For almost half a century, it was thought that mitochondrial DNA (mtDNA) and oxidative stress were the major contributors to aging. This theory was postulated by Harman in the 70’s, where two independent groups tried the hypothesis on mtDNA Mutator mice, where they accumulated the mutations and showed progressing aging signs, including grey hair, thin skin, osteoporosis and anemia. It was therefore concluded that mtDNA mutagenesis drives aging.
Following the experiment, several groups conducted rigorous studies but could not find elevated oxidative stress in the Mutator mouse tissues. This led many to question the Mitochondrial aging theory and ask for an alternative explanation for mitochondrial progeria. A recent study published in Nature Metabolism has thus found that disturbances in the function of mitochondrial DNA can speed up aging in ways different than previously thought.
The current study explains that mDNA Mutator mice have compromised nuclear DNA maintenance stem cells. Meaning, the DNA defects in their stem and progenitor cells such as increased DNA-breaks and activation of DNA damage response pathways that occurs during the nuclear genome replication, are the real causative agents in the aging process.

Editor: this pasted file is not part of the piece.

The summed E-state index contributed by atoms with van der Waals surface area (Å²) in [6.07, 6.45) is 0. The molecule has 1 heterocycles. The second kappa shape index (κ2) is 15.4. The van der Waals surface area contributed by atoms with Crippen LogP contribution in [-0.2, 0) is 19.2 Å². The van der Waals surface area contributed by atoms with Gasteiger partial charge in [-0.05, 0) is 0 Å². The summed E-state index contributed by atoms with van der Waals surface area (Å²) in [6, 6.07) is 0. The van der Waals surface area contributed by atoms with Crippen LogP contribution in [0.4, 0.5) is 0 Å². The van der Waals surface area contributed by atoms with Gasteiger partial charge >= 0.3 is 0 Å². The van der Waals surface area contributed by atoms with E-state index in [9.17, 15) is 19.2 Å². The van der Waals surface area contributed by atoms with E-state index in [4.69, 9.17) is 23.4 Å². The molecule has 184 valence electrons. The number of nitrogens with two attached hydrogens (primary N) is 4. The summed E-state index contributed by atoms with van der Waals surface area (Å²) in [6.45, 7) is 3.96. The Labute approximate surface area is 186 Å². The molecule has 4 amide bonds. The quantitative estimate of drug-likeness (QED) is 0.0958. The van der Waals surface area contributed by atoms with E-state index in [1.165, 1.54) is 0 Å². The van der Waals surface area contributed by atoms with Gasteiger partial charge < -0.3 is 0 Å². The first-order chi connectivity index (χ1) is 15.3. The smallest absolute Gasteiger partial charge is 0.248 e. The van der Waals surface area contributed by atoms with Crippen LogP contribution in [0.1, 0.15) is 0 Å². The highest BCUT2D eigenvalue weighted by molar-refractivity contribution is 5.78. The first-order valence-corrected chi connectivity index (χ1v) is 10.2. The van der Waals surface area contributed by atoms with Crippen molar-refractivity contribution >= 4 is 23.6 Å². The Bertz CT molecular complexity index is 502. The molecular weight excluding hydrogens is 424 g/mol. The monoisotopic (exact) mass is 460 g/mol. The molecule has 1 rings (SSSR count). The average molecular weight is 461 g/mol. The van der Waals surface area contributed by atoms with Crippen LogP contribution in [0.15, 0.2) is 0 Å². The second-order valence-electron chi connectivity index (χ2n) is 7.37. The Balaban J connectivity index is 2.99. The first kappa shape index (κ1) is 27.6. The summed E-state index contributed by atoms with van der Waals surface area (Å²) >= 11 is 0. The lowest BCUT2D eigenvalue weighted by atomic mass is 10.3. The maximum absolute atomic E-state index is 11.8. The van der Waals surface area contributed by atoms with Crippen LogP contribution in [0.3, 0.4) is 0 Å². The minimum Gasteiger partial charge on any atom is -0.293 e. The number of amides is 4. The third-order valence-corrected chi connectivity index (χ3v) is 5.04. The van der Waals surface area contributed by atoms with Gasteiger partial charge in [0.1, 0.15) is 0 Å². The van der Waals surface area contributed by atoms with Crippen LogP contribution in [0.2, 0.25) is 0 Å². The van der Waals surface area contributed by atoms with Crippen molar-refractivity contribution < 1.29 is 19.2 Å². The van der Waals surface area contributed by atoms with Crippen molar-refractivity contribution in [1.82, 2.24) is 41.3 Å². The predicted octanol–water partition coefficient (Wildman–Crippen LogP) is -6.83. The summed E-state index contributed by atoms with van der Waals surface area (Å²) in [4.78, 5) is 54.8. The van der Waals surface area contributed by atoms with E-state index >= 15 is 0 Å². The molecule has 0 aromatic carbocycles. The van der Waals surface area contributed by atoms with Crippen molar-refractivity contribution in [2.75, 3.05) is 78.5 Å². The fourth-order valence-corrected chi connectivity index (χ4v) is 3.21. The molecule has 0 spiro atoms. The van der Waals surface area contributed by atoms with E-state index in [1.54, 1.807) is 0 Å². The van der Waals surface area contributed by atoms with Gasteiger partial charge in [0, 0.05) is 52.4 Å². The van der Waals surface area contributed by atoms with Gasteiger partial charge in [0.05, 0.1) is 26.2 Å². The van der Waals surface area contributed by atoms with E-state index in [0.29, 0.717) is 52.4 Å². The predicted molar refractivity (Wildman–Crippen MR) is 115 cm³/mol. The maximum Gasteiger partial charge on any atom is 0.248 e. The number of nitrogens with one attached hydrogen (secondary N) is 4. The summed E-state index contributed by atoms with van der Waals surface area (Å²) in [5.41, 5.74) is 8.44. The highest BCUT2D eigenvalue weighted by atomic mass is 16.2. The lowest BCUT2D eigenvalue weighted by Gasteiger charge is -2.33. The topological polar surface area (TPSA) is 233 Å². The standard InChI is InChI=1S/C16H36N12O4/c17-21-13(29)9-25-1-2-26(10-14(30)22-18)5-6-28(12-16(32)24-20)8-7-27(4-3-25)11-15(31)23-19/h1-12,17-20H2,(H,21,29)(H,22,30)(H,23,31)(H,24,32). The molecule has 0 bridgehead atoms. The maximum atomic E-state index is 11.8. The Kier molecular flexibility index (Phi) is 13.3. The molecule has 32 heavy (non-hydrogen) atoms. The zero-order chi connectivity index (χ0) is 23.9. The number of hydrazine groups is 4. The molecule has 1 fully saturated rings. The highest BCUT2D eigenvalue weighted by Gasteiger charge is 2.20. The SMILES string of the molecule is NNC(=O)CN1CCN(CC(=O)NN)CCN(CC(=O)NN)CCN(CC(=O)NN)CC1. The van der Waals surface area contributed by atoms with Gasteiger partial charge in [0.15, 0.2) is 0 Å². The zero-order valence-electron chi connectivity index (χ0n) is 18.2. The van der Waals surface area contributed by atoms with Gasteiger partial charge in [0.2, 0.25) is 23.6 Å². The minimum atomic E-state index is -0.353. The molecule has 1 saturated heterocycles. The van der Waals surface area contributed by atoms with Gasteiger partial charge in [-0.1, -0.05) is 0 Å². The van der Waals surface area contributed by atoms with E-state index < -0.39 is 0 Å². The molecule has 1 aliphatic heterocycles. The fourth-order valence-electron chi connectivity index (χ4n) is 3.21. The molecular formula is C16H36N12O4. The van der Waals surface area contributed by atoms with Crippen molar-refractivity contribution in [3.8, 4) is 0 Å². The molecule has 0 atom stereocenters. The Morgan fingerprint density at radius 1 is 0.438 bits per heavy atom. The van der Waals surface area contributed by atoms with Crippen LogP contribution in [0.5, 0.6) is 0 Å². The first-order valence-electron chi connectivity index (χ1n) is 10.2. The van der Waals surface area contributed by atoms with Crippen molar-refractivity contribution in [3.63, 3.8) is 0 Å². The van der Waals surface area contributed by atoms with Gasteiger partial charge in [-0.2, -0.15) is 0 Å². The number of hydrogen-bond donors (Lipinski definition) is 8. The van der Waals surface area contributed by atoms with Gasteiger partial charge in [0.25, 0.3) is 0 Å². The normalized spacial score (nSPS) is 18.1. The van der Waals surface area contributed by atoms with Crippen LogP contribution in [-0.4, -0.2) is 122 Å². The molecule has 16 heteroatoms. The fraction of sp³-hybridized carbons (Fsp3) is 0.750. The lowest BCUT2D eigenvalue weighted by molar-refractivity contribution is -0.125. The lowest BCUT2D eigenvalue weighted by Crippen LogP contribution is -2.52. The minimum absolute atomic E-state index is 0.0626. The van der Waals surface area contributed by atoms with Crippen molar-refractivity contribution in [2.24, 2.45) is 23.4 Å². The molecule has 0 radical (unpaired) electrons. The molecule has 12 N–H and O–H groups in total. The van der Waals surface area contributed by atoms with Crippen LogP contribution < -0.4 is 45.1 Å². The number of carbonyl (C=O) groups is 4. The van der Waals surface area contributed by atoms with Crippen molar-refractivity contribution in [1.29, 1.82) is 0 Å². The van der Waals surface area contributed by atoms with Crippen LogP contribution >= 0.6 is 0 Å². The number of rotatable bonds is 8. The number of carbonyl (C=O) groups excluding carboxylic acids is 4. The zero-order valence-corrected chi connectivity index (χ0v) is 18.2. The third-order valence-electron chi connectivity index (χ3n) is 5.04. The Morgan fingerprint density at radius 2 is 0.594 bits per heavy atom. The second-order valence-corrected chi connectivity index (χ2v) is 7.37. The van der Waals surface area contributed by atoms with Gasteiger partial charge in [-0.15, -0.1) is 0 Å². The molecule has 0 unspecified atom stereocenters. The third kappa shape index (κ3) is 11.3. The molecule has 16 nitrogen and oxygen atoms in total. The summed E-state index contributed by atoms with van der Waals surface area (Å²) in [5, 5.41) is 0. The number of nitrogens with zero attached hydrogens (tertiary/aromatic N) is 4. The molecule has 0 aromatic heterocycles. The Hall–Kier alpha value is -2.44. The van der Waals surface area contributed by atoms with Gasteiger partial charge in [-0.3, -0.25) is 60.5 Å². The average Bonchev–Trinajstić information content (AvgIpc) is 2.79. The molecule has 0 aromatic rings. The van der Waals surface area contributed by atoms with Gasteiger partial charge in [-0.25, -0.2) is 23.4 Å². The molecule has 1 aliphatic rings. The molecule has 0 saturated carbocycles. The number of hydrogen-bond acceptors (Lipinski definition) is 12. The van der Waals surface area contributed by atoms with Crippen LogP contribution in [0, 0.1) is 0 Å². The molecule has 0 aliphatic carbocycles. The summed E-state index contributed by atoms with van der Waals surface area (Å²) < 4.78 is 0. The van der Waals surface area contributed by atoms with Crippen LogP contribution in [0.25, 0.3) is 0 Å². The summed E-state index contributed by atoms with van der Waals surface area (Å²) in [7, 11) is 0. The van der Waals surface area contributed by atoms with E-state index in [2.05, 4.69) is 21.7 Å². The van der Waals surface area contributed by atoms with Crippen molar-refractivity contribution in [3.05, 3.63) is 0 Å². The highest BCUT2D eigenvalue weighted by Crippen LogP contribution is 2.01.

SEE ALSO: Decoded: The End of Aging
The effects of aging manifested in Mutator mouse’s phenotype were found strikingly similar to other mouse progeria models and human progeric syndromes with nuclear genome instability as the most prominent defect. The difference could be ascertained due to the fact that Progeria is not a clinical feature of mitochondrial disease patients, even the ones with high amounts of mt DNA mutations.
So how can a primary mitochondrial DNA maintenance defect affect maintenance of nuclear genome? The authors showed the increased mtDNA replications against disappearing DNA building blocks, dNTPs into mitochondria which meant lesser dNTPs were going in for nuclear genome maintenance and ultimately slowing down replication and DNA damage.
Original Source: https://in.mashable.com/science/7503/mitochondrial-aging-theory-is-a-myth-aging-lies-in-the-nucleus